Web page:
cancer, and substance use disorders and/or dependencies (SUDD); tobacco use; VA-issued prescription opioid and BZD availability, including dose, fill dates, quantities dispensed, and day supplies; specialty of opioid prescriber; urine drug screening (UDS) results; and outcome of the overdose.

No standardized research criteria identify overdose in medical chart review.17 For each identified patient, the authors reviewed provider and nursing notes charted during an ED visit that included naloxone administration. The event was included as an opioid overdose when notes indicated that the veteran was unresponsive and given naloxone, which resulted in increased respirations or increased responsiveness. Cases were excluded if the reason for naloxone administration was anything other than opioid overdose.

Medical, mental health, and SUDD diagnoses were included only if the veteran had more than 3 patient care encounters (PCE) with ICD-9 codes for a specific diagnosis entered by providers. A PCE used in the electronic medical record (EMR) helps collect, manage, and display outpatient encounter data, including providers, procedure codes, and diagnostic codes. Tobacco use was extracted from health factors documented during primary care visit screenings. (Health factors help capture data entered in note templates in the EMR and can be used to query trends.) A diagnosis of obesity was based on a calculated body mass index of > 30 kg/m2 on the day of the ED visit date or the most recently charted height and weight. The type of SUDD was stratified into opioids (ICD-9 codes 304.0*), sedatives (ICD-9 code 304.1*), alcohol (ICD-9 code 303.*), and other (ICD-9 codes 304.2-305.9).

The dosage of opioids and BZDs available to a veteran was determined by using methods similar to those described by Gomes and colleagues: the dose of opioids and BZDs available based on prescriptions dispensed during the 120 days prior to the ED visit date and the dose available on the day of the ED visit date if prescription instructions were being followed.18 Prescription opioids and BZDs were converted to daily morphine equivalent dose (MED) and daily lorazepam-equivalent dose (LED), using established methods.19,20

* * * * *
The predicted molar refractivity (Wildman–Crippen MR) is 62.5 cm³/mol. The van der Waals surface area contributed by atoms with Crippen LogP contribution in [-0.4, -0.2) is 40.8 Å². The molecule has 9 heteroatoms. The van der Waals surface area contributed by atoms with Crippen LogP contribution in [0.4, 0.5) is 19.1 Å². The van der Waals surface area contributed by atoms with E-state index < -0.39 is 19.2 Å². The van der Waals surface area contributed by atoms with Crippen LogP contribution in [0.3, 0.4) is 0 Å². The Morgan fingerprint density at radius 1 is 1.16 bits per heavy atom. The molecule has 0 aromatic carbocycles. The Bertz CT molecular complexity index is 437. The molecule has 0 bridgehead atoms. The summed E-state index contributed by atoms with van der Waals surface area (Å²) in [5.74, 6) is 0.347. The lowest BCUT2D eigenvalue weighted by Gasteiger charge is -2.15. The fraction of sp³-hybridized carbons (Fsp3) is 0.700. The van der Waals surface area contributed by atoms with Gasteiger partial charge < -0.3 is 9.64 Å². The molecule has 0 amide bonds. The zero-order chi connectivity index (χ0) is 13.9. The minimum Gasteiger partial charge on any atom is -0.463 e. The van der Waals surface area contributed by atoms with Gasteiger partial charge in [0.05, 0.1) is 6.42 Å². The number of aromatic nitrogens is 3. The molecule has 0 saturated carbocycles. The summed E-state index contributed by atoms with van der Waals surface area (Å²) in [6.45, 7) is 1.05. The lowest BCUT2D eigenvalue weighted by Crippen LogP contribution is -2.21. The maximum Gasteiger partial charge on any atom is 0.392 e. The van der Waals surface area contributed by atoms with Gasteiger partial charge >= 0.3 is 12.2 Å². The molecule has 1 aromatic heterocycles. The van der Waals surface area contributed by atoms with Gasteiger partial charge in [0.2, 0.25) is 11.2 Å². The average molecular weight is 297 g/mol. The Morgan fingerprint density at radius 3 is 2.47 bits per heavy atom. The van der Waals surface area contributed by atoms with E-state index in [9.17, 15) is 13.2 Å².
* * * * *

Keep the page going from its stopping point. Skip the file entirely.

Veterans were stratified into 4 groups based on prescribed medication availability: opioids only, BZDs only, opioids and BZDs, and neither opioids nor BZDs. The specialty of the opioid prescribers was categorized as primary care, pain specialist, surgeon, emergency specialist, or hospitalist (discharge prescription). Veteran EMRs contain a list of medications obtained outside the VA facility, referred to as non-VA prescriptions. These medications werenot included in the analysis because accuracy could not be verified.

A study author reviewed the results of any UDS performed up to 120 days before the ED visit date to determine whether the result reflected the currently prescribed prescription medications. If the UDS was positive for the prescribed opioids and/or BZDs and for any nonprescribed drug, including alcohol, the UDS was classified as not reflective. If the prescribed BZD was alprazolam, clonazepam, or lorazepam, a BZD-positive UDS was not required for the UDS to be considered reflective because of the sensitivity of the UDS BZD immunoassay
used at the George E. Wahlen VAMC clinical laboratory.21

Outcomes of the overdose were categorized as discharged, hospitalized, or deceased. Descriptive statistical analyses were performed using Microsoft Excel. Group comparisons were performed using Pearson chi-square or Student t test.